According to Harris Tsangaris of insurance brokerage NFP Property & Casualty, premiums averaged about $2,500 per year in 2015, but they can be as high as $10,000 per month depending on the company.10 But it gets worse: after the wave of high-profile breaches in 2014 and 2015, cyber insurance costs are set to skyrocket.11 Cybersecurity is the fastest growing, and fastest changing, part of the insurance industry. Going forward, companies can expect sharply rising premiums—to as much as double or triple the 2015 levels—and deductibles, and for coverage limits to come down. Qualitatively, insurers are becoming strict and selective in their underwriting. Now, to obtain coverage and lower premiums, companies must demonstrate specific steps they have taken to minimize their vulnerabilities and mitigate threats, including data loss prevention and incident response plans.
In the modern marketplace, you need knowledgeable attorneys working with you proactively, every step of the way; not only helping to shape your infosec policies, but also providing assurance to all stakeholders — including insurers — that confidentiality and security are priorities, and that you’ve diligently prepared for the worst. We can also help you negotiate with insurers to ensure you obtain the most suitable coverage.
We’ve done it all. We’ve handled privacy and information security on the government side, the private side, the legal side, and the business side. We’ve written and rewritten the book on data breaches, and we know the relevant technicals inside and out — because we’ve worked with them not only as lawyers but also as technicians. So we are comfortable in private advisory contexts as well as government reporting and liaising (we can serve as the liaison with the FBI, DHS, the Secret Service, the FTC or any other government agency); further, we can work not only with the purely legal aspects of information security law, but also the technical aspects crucial to understanding how compliance and risk management are implemented.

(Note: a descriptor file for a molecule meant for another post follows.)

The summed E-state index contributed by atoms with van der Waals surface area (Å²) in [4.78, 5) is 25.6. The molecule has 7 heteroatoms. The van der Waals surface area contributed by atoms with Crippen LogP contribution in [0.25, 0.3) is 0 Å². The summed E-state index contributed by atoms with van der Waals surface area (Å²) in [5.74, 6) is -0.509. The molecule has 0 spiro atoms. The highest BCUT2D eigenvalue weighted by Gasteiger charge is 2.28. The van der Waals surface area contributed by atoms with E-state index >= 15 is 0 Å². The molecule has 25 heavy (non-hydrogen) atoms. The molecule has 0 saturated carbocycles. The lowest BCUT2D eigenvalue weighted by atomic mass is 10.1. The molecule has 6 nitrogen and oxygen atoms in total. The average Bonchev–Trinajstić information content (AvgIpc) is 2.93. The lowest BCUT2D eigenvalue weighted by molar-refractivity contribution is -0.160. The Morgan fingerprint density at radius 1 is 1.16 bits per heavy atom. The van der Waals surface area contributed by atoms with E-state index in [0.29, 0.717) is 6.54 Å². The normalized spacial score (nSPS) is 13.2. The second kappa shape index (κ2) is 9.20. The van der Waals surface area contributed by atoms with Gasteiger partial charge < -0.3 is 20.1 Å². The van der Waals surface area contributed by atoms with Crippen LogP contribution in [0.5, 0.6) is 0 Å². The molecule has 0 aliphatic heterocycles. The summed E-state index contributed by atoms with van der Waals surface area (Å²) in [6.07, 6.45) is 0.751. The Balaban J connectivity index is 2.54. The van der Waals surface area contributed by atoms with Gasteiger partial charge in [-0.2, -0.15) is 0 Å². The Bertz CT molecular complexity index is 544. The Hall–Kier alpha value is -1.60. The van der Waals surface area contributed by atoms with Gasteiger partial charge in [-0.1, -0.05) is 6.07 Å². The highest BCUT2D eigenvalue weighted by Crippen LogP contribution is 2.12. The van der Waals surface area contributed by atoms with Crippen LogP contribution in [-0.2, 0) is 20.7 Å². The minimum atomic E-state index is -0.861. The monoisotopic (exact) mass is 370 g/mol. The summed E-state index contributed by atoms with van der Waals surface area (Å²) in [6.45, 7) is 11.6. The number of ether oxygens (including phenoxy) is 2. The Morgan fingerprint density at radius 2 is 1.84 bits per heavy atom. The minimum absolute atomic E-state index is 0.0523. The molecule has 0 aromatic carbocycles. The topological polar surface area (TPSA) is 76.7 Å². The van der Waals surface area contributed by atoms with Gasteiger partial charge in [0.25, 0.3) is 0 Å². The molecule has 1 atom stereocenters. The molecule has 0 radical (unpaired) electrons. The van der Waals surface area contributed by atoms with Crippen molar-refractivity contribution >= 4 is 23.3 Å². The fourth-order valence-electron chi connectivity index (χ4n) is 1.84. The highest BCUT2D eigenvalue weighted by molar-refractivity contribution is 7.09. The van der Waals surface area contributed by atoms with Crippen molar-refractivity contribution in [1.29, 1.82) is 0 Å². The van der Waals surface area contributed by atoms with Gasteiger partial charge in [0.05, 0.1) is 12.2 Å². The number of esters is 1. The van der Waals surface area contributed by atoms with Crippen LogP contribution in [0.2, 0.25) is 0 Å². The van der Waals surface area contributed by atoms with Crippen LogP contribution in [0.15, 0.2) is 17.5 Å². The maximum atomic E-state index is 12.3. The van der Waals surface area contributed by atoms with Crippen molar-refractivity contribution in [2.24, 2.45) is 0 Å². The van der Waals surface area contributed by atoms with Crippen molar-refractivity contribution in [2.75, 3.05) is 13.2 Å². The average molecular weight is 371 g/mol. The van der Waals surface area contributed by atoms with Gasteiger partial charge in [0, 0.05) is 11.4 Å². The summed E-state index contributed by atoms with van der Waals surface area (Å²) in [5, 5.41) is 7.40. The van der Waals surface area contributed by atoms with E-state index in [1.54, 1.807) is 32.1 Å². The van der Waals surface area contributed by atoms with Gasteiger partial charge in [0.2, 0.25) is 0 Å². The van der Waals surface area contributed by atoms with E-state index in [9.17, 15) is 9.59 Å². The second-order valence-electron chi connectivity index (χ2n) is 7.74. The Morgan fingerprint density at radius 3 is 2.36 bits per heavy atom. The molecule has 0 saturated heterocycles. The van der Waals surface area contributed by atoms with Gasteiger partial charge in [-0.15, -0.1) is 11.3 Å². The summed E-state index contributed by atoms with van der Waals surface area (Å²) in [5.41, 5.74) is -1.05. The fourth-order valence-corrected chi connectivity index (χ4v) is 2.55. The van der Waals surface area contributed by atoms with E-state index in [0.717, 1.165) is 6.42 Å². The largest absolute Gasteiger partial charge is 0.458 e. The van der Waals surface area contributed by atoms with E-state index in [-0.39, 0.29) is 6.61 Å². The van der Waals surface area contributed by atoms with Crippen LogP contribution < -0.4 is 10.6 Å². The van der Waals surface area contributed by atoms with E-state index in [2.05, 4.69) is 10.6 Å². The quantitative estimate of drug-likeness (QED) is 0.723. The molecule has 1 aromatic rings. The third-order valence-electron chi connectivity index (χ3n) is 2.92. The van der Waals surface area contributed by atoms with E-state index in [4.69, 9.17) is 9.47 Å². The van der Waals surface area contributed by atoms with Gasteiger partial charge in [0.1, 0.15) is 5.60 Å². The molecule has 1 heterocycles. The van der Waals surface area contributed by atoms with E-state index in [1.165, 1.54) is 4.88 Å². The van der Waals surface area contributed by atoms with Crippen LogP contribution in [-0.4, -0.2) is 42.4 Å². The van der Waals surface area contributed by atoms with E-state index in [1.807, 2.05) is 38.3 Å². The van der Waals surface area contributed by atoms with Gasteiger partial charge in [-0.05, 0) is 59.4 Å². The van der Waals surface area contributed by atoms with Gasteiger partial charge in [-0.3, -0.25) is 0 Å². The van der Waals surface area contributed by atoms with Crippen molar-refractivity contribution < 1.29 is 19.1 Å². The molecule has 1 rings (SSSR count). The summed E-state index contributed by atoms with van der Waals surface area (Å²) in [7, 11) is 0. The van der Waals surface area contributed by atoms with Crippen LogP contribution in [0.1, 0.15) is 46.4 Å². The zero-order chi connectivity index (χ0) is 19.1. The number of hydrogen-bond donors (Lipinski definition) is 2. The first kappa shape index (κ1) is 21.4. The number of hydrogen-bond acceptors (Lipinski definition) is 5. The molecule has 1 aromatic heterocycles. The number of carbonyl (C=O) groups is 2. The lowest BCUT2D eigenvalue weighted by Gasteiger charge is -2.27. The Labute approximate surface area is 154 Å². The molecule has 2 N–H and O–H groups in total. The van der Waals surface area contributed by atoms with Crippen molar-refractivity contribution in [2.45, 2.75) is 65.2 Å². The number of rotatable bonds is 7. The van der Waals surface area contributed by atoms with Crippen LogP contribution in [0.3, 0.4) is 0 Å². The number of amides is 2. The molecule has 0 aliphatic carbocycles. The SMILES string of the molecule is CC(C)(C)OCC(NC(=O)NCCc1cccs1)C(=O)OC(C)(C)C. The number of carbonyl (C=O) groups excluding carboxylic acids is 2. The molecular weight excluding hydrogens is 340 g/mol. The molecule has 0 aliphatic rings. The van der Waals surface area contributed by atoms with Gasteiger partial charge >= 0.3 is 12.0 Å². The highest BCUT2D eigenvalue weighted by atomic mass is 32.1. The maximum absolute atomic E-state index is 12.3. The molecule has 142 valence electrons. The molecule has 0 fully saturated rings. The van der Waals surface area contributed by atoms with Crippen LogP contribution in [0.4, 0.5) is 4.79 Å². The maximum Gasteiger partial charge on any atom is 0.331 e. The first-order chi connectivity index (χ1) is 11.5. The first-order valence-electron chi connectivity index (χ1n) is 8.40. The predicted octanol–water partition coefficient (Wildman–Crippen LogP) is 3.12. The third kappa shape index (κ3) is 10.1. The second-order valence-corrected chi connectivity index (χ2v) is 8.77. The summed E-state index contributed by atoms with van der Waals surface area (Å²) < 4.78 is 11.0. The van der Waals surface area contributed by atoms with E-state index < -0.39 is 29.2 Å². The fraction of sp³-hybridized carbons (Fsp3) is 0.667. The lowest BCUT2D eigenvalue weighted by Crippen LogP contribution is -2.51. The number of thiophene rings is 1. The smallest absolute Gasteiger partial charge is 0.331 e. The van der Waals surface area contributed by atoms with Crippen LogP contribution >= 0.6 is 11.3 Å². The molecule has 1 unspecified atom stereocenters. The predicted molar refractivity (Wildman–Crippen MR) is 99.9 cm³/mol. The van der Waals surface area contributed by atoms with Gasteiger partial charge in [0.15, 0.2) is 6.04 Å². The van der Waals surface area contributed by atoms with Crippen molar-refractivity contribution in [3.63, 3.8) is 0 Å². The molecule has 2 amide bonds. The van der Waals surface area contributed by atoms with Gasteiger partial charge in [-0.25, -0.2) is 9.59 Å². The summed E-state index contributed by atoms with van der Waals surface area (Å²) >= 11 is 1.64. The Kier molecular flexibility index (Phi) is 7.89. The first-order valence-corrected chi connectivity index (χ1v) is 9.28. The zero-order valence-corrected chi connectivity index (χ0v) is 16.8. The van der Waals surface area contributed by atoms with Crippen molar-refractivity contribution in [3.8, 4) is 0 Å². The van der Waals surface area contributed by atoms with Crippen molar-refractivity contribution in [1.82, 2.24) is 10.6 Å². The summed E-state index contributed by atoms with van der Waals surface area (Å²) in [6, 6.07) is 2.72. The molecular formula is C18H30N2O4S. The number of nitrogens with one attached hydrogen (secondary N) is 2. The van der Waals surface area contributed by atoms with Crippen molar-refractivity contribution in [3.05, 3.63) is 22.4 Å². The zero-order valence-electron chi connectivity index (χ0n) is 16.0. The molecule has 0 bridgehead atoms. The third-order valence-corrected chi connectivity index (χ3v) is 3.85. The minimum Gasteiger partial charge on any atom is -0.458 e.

Data breaches are a concern for any modern organization. So we don’t discriminate. We’ve helped retailers, insurers, drug and medical device manufacturers, healthcare providers, energy companies, nonprofits, and banks and financial services firms, large and small. If your organization is looking for highly-skilled yet affordable legal attention to your privacy and breach needs, we’re the firm for you.
We provide “end-to-end” tech-savvy legal counseling for information security, all delivered for a flat fee. Our emphasis is on risk assessment, preparation, prevention and compliance — but if a breach nevertheless occurs, we will provide attorney incident response work that fully covers all non-litigation aspects (such as investigation coordination, notification, and engaging identity theft prevention services) and provides partial coverage for litigation. Knowing that you have a data breach law firm in your corner from the outset and that the essentials are covered provides you with peace of mind. In contrast, hiring an outside firm when an incident happens could cost you $50,000-$100,000 or more and comes with the extra expense and anxiety of dealing with people who aren’t as familiar with your organization or your current information security picture. Because we’ll be working with you before a breach, we’ll already be familiar with you, and you with our firm, allowing for a more efficient and effective response if something does happen.
On the front-end, we work with you to assess & refine the cybersecurity posture of your business, including:
If an incident occurs, we will be ready to swing into action, with:
And you can rest assured that through all of the above we maintain privilege shield-protected attorney-client communications — safeguarded with our secure cloud-based digital platform — giving you maximum confidence that your sensitive information security and legal deliberations will be protected from breaches, as well as presumptively protected from disclosure to courtroom opponents.
We tailor our services and flat-fee pricing to your situation. Extra services come at a discounted hourly rate — a luxury we can afford because of our unique business model.
Other firms — even those lacking our level of expertise — tend to overcharge, effectively billing you for lavish overhead, background research, and “learning time.” Through our flat-fee service, we’ve “flipped the script,” so we can meaningfully inform your information security program and ensure that privacy safeguards are “baked into” your business. No more agonizing over whether it’s worth picking up the phone to get the lawyers involved when it comes to your data security. At the end of the day, this arrangement provides the most value, and it best aligns our interests as attorney-advisors with your interests.